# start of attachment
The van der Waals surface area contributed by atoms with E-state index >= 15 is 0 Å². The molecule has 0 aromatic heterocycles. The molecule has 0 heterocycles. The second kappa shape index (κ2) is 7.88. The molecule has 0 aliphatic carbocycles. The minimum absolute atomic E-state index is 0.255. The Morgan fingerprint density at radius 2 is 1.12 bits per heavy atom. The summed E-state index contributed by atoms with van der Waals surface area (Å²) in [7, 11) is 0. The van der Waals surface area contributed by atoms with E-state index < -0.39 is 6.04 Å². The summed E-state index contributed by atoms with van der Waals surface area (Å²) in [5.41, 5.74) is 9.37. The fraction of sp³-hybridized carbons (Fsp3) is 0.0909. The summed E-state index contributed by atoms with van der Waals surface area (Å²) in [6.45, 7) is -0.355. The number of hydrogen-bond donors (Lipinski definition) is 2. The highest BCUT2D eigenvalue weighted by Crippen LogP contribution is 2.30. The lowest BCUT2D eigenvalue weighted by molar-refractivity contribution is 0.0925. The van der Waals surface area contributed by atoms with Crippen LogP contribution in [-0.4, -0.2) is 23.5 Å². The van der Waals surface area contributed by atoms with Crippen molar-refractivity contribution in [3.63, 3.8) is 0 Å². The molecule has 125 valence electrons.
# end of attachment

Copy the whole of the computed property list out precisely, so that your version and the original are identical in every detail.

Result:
The van der Waals surface area contributed by atoms with E-state index >= 15 is 0 Å². The molecule has 0 aromatic heterocycles. The molecule has 0 heterocycles. The second kappa shape index (κ2) is 7.88. The molecule has 0 aliphatic carbocycles. The minimum absolute atomic E-state index is 0.255. The Morgan fingerprint density at radius 2 is 1.12 bits per heavy atom. The summed E-state index contributed by atoms with van der Waals surface area (Å²) in [7, 11) is 0. The van der Waals surface area contributed by atoms with E-state index < -0.39 is 6.04 Å². The summed E-state index contributed by atoms with van der Waals surface area (Å²) in [5.41, 5.74) is 9.37. The fraction of sp³-hybridized carbons (Fsp3) is 0.0909. The summed E-state index contributed by atoms with van der Waals surface area (Å²) in [6.45, 7) is -0.355. The number of hydrogen-bond donors (Lipinski definition) is 2. The highest BCUT2D eigenvalue weighted by Crippen LogP contribution is 2.30. The lowest BCUT2D eigenvalue weighted by molar-refractivity contribution is 0.0925. The van der Waals surface area contributed by atoms with Crippen LogP contribution in [-0.4, -0.2) is 23.5 Å². The van der Waals surface area contributed by atoms with Crippen molar-refractivity contribution in [3.63, 3.8) is 0 Å². The molecule has 125 valence electrons.